Ka Leody: Reform political, electoral system to end vote-buying and patronage politics
MANILA, Philippines — As discussions on vote-buying were heating up, labor leader and presidential aspirant Leody de Guzman has called for reforms in the political and electoral system to end vote-buying and patronage politics.
In a tweet on Wednesday, De Guzman said vote-buying happens because “the masses are hungry and have no choice but to vote for billionaires or candidates from political dynasties.”
“Repormahin ang pampulitika at elektoral na sistema laban sa vote buying at patronage politics,” De Guzman wrote on Twitter.
(Reform the political and electoral system against vote-buying and patronage politics.)
“Buwagin ang mga political dynasty at isulong ang direktang partisipasyon ng masa sa paggugubyerno. Wakasan ang pagsasamantala sa desperadong masa,” he added.
(Dismantle political dynasties and promote direct mass participation in governance. End the exploitation of the desperate masses.)
De Guzman also pointed out a loophole in the laws that prohibit “direct vote-buying,” arguing that there is “indirect vote-buying” in ways of projects, aid, and work.
De Guzman was the latest among 2022 presidential candidates who expressed their respective stances on the matter.
First, it was Vice President Leni Robredo, who was asked during a forum Tuesday about what to do if there’s a politician doing vote-buying. Robredo told the audience it is illegal while taking the money could also be an option since it could have also come from taxpayers but stressed they still should vote according to their conscience in the end.
She even assured her audience that politicians have no way of knowing who they voted for.
Her remarks drew criticisms, with some saying it seems Robredo was encouraging vote-buying. But in a later clarification, Robredo reiterated she is against vote-buying and was only acknowledging the “realities on the ground.”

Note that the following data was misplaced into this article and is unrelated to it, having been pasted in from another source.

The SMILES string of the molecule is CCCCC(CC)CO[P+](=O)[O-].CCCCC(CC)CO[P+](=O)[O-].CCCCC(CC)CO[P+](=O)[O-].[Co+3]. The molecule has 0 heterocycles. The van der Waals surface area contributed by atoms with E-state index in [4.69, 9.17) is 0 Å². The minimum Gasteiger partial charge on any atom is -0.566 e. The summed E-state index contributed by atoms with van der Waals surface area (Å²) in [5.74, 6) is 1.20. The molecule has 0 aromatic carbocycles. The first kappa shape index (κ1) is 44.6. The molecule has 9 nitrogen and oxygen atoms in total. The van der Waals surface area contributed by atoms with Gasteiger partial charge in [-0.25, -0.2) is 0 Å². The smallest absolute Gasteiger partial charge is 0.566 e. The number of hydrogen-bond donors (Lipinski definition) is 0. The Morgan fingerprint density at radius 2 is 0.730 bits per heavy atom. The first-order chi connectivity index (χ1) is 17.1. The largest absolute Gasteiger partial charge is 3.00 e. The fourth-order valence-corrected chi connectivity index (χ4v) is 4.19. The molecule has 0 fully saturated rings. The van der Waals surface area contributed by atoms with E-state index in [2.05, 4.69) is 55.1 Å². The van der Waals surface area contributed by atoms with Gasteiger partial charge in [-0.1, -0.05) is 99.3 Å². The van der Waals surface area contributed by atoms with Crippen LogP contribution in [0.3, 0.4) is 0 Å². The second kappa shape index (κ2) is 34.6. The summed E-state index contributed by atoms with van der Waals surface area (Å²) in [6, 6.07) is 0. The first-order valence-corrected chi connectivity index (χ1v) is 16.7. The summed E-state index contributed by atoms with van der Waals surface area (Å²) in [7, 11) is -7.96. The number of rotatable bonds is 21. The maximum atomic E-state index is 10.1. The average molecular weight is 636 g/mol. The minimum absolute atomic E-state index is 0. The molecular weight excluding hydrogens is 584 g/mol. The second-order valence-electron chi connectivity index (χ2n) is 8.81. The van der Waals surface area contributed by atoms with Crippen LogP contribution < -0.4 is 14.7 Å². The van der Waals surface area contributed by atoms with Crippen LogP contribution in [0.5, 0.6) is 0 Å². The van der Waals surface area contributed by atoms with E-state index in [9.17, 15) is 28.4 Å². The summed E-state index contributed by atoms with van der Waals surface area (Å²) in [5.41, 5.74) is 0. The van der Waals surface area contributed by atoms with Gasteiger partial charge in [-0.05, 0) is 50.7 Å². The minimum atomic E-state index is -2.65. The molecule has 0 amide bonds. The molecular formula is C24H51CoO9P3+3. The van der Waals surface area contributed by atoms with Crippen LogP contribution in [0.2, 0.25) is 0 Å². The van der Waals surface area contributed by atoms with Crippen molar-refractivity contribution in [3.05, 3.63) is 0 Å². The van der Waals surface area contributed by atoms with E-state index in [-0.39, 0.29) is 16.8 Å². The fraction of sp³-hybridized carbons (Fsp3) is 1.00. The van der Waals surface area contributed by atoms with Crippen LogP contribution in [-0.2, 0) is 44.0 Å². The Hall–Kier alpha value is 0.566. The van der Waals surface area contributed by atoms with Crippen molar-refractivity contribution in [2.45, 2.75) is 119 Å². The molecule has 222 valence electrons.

Manila City Mayor Francisco “Isko Moreno” Domagoso, for his part, thought Filipino voters could not be persuaded by money and asserted that politicians should not think lowly of them. But he likewise acknowledged that some may still give in and accept the money from candidates, noting the hard times, especially amid the pandemic.
He said voters who did accept the money should not be blamed for doing so.
Meanwhile, Senator Manny Pacquiao, who was accused of buying votes, defended his action of giving out money to whoever he bumps into during trips.
He said he has been doing it for years as part of his advocacy, even before he entered politics.
An old clip of Ferdinand “Bongbong” Marcos Jr., where the scion and namesake of the late dictator Ferdinand Marcos advised voters to accept money from candidates but still vote who they want, also surfaced on social media.
With all these, Commission on Elections spokesperson James Jimenez came out with a reminder to the public that vote-buying is an illegal act and an election offense “regardless of financial situation or noble intentions.”
But of all parties involved in the illegal vote-buying scheme, senatorial candidate and former Bayan Muna Rep. Neri Colmenares said politicians doing the dirty deed and election officials neglecting to uphold and enforce the law should be the ones being held accountable for it and not the voters taking the money.
Robredo had earlier cited the weak implementation of election laws to effectively address vote-buying.
Subscribe to our daily newsletter
Subscribe to INQUIRER PLUS to get access to The Philippine Daily Inquirer & other 70+ titles, share up to 5 gadgets, listen to the news, download as early as 4am & share articles on social media. Call 896 6000.